Wyoming is the top uranium-mining state, and the reactor would use uranium from "in situ" mines that extract the heavy metal from networks of water wells on the high plains, officials said.

Wyoming also is the top coal mining state. The U.S. coal industry has suffered a dramatic downturn over the past decade as utilities switch to cheaper and cleaner-burning gas to generate electricity.

The reactor proposal creates common ground between Wyoming, one of the most Republican states, and Democratic President Joe Biden's administration.

If it's as reliable as conventional nuclear power, the 345-megawatt plant would produce enough power for roughly 250,000 homes. The plant also would produce hydrogen, which can power trucks and other vehicles with fuel cells.

The plant will be a "multibillion-dollar project" with costs to be split evenly between government and private industry, TerraPower President and CEO Chris Levesque said.

The plant would produce two-thirds less waste by volume than conventional nuclear plants, Levesque said.


Review of contamination at air bases moves ahead

CLOVIS — New Mexico is several months into an investigation to determine the extent of contamination at two U.S. Air Force bases, and state officials said June 4 that the work is on track to be completed by summer 2022.

Environment Secretary James Kenney said his department has reviewed data, drafted analysis and sampling plans, and visited areas around Cannon and Holloman air bases. Once the study is done, the department will evaluate the next steps based on the risk to public health, available funding and any actions taken by the federal government at that point.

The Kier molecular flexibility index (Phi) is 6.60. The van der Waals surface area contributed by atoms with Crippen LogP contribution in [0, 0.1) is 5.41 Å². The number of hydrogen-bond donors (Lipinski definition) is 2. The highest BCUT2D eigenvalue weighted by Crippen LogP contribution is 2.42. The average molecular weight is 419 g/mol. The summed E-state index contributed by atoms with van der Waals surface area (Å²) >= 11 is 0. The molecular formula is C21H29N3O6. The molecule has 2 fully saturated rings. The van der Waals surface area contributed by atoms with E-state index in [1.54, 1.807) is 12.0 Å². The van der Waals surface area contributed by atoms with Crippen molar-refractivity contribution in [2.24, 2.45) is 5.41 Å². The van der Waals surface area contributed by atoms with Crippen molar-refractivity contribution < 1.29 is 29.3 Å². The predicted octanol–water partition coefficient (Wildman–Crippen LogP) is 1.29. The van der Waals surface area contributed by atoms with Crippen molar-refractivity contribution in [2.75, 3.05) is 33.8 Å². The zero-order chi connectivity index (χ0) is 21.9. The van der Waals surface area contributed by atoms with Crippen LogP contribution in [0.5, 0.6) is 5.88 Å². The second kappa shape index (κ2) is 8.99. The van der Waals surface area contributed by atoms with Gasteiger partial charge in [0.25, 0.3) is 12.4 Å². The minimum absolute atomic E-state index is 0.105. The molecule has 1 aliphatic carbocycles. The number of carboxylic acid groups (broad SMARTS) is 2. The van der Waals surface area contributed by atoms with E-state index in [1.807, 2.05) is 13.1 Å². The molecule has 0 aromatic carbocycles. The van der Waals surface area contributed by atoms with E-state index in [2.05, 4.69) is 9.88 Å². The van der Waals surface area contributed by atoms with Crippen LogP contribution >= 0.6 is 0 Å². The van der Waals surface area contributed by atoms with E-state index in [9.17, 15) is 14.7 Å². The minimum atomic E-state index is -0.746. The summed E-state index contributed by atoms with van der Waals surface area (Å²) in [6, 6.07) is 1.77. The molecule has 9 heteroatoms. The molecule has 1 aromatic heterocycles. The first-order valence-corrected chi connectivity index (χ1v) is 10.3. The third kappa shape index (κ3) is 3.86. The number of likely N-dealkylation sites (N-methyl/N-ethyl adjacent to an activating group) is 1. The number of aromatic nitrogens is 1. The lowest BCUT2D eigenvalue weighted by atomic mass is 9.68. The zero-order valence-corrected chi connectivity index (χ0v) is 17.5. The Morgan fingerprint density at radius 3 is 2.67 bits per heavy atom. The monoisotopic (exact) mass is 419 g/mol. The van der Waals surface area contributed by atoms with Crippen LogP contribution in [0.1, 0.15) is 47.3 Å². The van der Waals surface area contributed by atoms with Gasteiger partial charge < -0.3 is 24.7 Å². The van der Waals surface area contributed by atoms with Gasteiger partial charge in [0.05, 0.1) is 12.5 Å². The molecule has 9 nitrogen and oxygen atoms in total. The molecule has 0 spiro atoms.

The state sued in 2019, saying the federal government has a responsibility to clean up plumes of toxic chemicals left behind by past military firefighting activities.

New Mexico officials consider the contamination "an immediate and substantial danger" to the surrounding communities of Clovis and Alamogordo. They say sampling has shown the levels of contamination — linked to a class of chemicals known as PFAS — exceeds lifetime health advisory levels set by the U.S. Environmental Protection Agency.

Growing evidence that exposure to the chemicals is dangerous has prompted the EPA to consider setting a maximum level for PFAS in drinking water nationwide.


Prosecutor, attorney reprimanded for 'banishment' scheme

OMAHA — A prosecutor and a defense attorney in Nebraska have been reprimanded for a scheme reminiscent of the Wild West in which they told two convicted criminals to get out of town and never return.

On June 4, the Nebraska Supreme Court issued public reprimands for Custer County Attorney Steven Bowers and Broken Bow defense attorney Christopher Wickham for carrying out the "banishment plan." The high court said Bowers and Wickham violated rules of professional conduct and their oaths as attorneys.

Under the plan brokered by Wickham and Bowers, the defense attorney advised his clients, who had been charged with felonies, to plead guilty then flee the state before sentencing, with the understanding that they would not return.

Bowers, the prosecutor, agreed that if the men skipped out on their sentencing hearings and left the state, he would direct the county sheriff to not seek extradition to have them returned to Custer County, the high court said. Wickham and Bowers also schemed to seek a low bail for the men, so they could be freed before the sentencing hearings.

The court's reprimand orders don't reveal the names of the men who were charged, what charges they pleaded to or when the scheme was carried out.

In the reprimand order against Bowers, the high court said at least one of the men fled Custer County before his sentencing hearing and was later arrested about 200 miles away near Omaha. Bowers did not seek to extradite the man to Custer County, and he was released from custody, the court said. The court did not say what happened to the other man.